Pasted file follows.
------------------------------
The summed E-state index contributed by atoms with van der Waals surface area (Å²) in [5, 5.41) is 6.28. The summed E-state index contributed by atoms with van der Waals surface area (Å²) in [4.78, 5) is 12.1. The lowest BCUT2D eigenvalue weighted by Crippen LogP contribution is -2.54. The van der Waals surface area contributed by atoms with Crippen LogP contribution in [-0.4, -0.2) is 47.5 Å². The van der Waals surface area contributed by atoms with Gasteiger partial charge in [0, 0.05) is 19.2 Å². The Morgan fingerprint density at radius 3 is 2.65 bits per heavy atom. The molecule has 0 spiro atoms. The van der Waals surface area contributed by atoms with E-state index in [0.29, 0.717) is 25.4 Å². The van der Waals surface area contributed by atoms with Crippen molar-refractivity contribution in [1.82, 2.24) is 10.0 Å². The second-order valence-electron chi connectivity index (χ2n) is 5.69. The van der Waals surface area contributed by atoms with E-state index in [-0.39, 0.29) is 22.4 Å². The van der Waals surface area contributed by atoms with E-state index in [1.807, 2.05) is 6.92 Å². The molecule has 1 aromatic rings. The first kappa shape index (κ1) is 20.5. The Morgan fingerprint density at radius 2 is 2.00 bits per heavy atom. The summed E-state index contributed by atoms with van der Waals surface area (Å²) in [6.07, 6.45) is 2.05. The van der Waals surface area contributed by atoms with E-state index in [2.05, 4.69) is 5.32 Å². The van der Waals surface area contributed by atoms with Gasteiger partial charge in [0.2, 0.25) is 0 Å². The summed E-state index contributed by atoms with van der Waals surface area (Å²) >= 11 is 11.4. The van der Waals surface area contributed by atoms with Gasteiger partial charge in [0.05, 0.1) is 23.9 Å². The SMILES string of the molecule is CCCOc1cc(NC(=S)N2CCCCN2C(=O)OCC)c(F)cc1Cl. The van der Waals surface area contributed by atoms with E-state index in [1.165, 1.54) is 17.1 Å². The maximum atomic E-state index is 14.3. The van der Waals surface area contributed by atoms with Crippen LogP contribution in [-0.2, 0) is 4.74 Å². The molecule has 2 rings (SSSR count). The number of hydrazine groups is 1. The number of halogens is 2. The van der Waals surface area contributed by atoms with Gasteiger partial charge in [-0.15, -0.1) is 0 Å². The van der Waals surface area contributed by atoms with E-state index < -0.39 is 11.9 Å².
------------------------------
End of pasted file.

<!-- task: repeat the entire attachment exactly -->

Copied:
The summed E-state index contributed by atoms with van der Waals surface area (Å²) in [5, 5.41) is 6.28. The summed E-state index contributed by atoms with van der Waals surface area (Å²) in [4.78, 5) is 12.1. The lowest BCUT2D eigenvalue weighted by Crippen LogP contribution is -2.54. The van der Waals surface area contributed by atoms with Crippen LogP contribution in [-0.4, -0.2) is 47.5 Å². The van der Waals surface area contributed by atoms with Gasteiger partial charge in [0, 0.05) is 19.2 Å². The Morgan fingerprint density at radius 3 is 2.65 bits per heavy atom. The molecule has 0 spiro atoms. The van der Waals surface area contributed by atoms with E-state index in [0.29, 0.717) is 25.4 Å². The van der Waals surface area contributed by atoms with Crippen molar-refractivity contribution in [1.82, 2.24) is 10.0 Å². The second-order valence-electron chi connectivity index (χ2n) is 5.69. The van der Waals surface area contributed by atoms with E-state index in [-0.39, 0.29) is 22.4 Å². The van der Waals surface area contributed by atoms with E-state index in [1.807, 2.05) is 6.92 Å². The molecule has 1 aromatic rings. The first kappa shape index (κ1) is 20.5. The Morgan fingerprint density at radius 2 is 2.00 bits per heavy atom. The summed E-state index contributed by atoms with van der Waals surface area (Å²) in [6.07, 6.45) is 2.05. The van der Waals surface area contributed by atoms with E-state index in [2.05, 4.69) is 5.32 Å². The van der Waals surface area contributed by atoms with Gasteiger partial charge in [0.2, 0.25) is 0 Å². The summed E-state index contributed by atoms with van der Waals surface area (Å²) >= 11 is 11.4. The van der Waals surface area contributed by atoms with Gasteiger partial charge in [0.05, 0.1) is 23.9 Å². The SMILES string of the molecule is CCCOc1cc(NC(=S)N2CCCCN2C(=O)OCC)c(F)cc1Cl. The van der Waals surface area contributed by atoms with E-state index in [1.165, 1.54) is 17.1 Å². The maximum atomic E-state index is 14.3. The van der Waals surface area contributed by atoms with Crippen LogP contribution in [-0.2, 0) is 4.74 Å². The molecule has 2 rings (SSSR count). The number of hydrazine groups is 1. The number of halogens is 2. The van der Waals surface area contributed by atoms with Gasteiger partial charge in [-0.15, -0.1) is 0 Å². The van der Waals surface area contributed by atoms with E-state index < -0.39 is 11.9 Å².